Can you hear me now? I assume not, since this is an article, and I’m not actually talking, but if I were, you’d want to be able to hear me in the clearest quality possible. As such, HD Voice has been in high demand, and for good reason.
If you want HD Voice on your mobile phone, there are a few things that you’ll need. For starters, your phone’s microphone and speakers had better be up to par. HD Voice processing software is also important, naturally.
This next part, however, is a little beyond your control: whomever you’re talking to needs an HD Voice ready phone as well. You must also be talking on a network that supports it, which is currently limited to a handful of companies (and only Sprint (News - Alert) in the US, which is using a completely different codec anyways).
HD Voice itself works similarly to high definition audio in MP3 players, to put it simply. It uses a codec to capture and digitize the audio, then send it and decode it into the highest quality it can, all within seconds of it being said.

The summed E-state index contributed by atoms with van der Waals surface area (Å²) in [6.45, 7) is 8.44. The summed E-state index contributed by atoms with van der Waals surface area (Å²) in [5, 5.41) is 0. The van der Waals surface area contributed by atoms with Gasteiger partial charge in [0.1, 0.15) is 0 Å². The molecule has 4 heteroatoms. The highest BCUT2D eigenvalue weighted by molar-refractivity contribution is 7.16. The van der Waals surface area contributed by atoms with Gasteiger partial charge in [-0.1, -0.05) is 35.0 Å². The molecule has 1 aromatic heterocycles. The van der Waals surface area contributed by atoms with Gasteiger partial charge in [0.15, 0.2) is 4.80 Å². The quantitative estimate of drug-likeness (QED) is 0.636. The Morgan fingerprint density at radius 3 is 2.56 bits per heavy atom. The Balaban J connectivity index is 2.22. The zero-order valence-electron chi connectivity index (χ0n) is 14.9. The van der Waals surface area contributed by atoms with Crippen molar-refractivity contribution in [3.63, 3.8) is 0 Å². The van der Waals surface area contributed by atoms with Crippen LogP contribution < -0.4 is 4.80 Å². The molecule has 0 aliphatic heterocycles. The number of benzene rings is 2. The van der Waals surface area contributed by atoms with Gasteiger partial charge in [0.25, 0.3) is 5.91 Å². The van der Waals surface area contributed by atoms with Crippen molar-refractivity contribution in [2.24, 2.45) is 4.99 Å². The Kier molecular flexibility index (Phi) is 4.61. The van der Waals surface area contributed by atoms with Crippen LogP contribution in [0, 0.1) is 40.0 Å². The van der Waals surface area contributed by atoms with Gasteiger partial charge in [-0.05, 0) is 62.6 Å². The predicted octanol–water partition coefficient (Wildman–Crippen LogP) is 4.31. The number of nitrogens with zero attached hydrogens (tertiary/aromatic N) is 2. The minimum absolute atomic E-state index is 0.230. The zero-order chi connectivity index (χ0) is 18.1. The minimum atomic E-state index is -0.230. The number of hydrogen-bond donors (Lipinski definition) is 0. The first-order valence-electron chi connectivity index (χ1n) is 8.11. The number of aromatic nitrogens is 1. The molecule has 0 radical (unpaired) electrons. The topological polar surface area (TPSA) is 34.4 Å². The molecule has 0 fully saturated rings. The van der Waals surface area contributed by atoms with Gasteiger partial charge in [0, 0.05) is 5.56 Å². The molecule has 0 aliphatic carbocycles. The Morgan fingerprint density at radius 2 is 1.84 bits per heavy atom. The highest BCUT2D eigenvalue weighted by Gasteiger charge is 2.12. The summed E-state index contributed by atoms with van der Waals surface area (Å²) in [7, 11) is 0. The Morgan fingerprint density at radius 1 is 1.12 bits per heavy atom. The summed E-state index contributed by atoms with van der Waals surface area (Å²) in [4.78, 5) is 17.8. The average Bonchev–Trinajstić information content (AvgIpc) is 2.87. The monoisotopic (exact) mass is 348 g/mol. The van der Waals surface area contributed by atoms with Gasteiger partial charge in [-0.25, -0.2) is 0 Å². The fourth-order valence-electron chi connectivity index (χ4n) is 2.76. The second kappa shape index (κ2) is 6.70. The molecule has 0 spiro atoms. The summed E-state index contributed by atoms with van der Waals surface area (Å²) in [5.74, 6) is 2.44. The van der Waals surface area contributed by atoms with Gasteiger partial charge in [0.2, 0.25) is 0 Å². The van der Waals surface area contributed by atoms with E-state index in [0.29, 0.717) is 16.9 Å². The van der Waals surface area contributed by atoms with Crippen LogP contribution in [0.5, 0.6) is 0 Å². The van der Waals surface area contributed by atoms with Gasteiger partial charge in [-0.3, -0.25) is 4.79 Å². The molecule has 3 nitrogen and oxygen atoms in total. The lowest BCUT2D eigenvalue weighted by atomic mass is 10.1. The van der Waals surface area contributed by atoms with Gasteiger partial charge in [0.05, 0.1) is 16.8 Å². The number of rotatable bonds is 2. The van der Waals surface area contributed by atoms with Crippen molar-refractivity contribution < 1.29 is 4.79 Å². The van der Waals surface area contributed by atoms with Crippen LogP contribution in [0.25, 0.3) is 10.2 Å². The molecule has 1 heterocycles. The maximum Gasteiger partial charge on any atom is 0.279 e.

Currently, mobile phones tend to use a standard Adaptive Multi-Rate codec that loses quite a bit of data, and works in a frequency range of 300 to 3400 Hz. HD Voice codecs, on the other hand, is Adaptive Multi-Rate Wide Band, and provides 50-7000 Hz, which captures and provides a much better voice quality than traditional mobile phones.
Of course, this is a simplified explanation, but it stands to show just how different regular mobile phone voice is when compared to HD Voice. There are several networks in the UK and Canada that offer HD Voice, and it’s set to take off to even more. The US isn’t so lucky, but with the expansion and increasing demand for HD Voice, it’s not hard to imagine we’ll be seeing it there soon too.
Want to learn more about the latest in communications and technology? Then be sure to attend ITEXPO Miami 2013, Jan 29- Feb. 1 in Miami, Florida. Stay in touch with everything happening at ITEXPO (News - Alert). Follow us on Twitter.
Edited by Amanda Ciccatelli